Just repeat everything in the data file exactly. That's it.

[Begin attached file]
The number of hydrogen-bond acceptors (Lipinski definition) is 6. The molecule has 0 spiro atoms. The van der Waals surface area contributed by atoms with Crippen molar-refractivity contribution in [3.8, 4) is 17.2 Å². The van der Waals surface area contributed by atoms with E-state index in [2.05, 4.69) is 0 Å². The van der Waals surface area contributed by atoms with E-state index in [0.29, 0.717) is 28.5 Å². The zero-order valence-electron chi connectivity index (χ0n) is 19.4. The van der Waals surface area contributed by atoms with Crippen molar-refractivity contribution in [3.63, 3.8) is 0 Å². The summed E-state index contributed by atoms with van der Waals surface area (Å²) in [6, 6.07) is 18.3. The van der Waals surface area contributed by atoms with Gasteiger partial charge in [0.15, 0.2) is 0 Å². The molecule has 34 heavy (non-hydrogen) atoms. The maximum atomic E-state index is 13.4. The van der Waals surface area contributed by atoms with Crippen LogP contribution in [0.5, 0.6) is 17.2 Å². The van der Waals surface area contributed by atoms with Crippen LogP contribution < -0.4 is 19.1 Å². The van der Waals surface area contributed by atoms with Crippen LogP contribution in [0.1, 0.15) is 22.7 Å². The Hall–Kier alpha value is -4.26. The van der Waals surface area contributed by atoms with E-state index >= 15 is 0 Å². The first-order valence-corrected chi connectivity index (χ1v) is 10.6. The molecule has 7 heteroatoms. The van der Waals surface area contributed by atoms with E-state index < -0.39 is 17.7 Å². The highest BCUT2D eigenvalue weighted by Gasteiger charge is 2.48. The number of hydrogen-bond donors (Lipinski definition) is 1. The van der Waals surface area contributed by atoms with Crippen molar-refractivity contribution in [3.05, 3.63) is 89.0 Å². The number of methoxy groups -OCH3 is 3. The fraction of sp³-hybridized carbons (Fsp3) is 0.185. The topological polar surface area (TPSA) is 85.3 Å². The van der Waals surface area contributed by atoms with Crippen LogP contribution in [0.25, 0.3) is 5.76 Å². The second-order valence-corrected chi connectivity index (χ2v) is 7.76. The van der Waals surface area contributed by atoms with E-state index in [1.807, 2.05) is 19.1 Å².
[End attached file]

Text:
The number of hydrogen-bond acceptors (Lipinski definition) is 6. The molecule has 0 spiro atoms. The van der Waals surface area contributed by atoms with Crippen molar-refractivity contribution in [3.8, 4) is 17.2 Å². The van der Waals surface area contributed by atoms with E-state index in [2.05, 4.69) is 0 Å². The van der Waals surface area contributed by atoms with E-state index in [0.29, 0.717) is 28.5 Å². The zero-order valence-electron chi connectivity index (χ0n) is 19.4. The van der Waals surface area contributed by atoms with Crippen molar-refractivity contribution in [3.63, 3.8) is 0 Å². The summed E-state index contributed by atoms with van der Waals surface area (Å²) in [6, 6.07) is 18.3. The van der Waals surface area contributed by atoms with Gasteiger partial charge in [0.15, 0.2) is 0 Å². The molecule has 34 heavy (non-hydrogen) atoms. The maximum atomic E-state index is 13.4. The van der Waals surface area contributed by atoms with Crippen LogP contribution in [0.5, 0.6) is 17.2 Å². The van der Waals surface area contributed by atoms with Crippen LogP contribution < -0.4 is 19.1 Å². The van der Waals surface area contributed by atoms with Crippen LogP contribution in [0.1, 0.15) is 22.7 Å². The Hall–Kier alpha value is -4.26. The van der Waals surface area contributed by atoms with E-state index >= 15 is 0 Å². The first-order valence-corrected chi connectivity index (χ1v) is 10.6. The molecule has 7 heteroatoms. The van der Waals surface area contributed by atoms with E-state index < -0.39 is 17.7 Å². The highest BCUT2D eigenvalue weighted by Gasteiger charge is 2.48. The number of hydrogen-bond donors (Lipinski definition) is 1. The van der Waals surface area contributed by atoms with Crippen molar-refractivity contribution in [3.05, 3.63) is 89.0 Å². The number of methoxy groups -OCH3 is 3. The fraction of sp³-hybridized carbons (Fsp3) is 0.185. The topological polar surface area (TPSA) is 85.3 Å². The van der Waals surface area contributed by atoms with Crippen LogP contribution in [0.25, 0.3) is 5.76 Å². The second-order valence-corrected chi connectivity index (χ2v) is 7.76. The van der Waals surface area contributed by atoms with E-state index in [1.807, 2.05) is 19.1 Å².